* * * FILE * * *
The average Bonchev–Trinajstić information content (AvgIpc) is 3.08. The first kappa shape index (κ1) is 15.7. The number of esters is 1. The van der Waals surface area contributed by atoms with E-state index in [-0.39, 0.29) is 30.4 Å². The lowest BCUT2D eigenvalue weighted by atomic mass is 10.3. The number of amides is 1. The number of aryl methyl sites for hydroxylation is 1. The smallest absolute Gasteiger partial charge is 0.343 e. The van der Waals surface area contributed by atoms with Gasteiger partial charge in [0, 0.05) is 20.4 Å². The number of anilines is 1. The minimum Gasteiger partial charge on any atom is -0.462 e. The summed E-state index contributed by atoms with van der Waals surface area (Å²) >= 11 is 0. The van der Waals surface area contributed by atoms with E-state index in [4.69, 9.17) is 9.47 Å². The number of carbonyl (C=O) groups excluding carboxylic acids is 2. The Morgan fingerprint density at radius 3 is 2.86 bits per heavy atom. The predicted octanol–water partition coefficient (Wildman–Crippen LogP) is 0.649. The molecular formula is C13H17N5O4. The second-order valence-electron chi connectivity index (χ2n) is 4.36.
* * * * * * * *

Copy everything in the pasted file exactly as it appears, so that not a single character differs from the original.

The average Bonchev–Trinajstić information content (AvgIpc) is 3.08. The first kappa shape index (κ1) is 15.7. The number of esters is 1. The van der Waals surface area contributed by atoms with E-state index in [-0.39, 0.29) is 30.4 Å². The lowest BCUT2D eigenvalue weighted by atomic mass is 10.3. The number of amides is 1. The number of aryl methyl sites for hydroxylation is 1. The smallest absolute Gasteiger partial charge is 0.343 e. The van der Waals surface area contributed by atoms with Gasteiger partial charge in [0, 0.05) is 20.4 Å². The number of anilines is 1. The minimum Gasteiger partial charge on any atom is -0.462 e. The summed E-state index contributed by atoms with van der Waals surface area (Å²) >= 11 is 0. The van der Waals surface area contributed by atoms with E-state index in [4.69, 9.17) is 9.47 Å². The number of carbonyl (C=O) groups excluding carboxylic acids is 2. The Morgan fingerprint density at radius 3 is 2.86 bits per heavy atom. The predicted octanol–water partition coefficient (Wildman–Crippen LogP) is 0.649. The molecular formula is C13H17N5O4. The second-order valence-electron chi connectivity index (χ2n) is 4.36.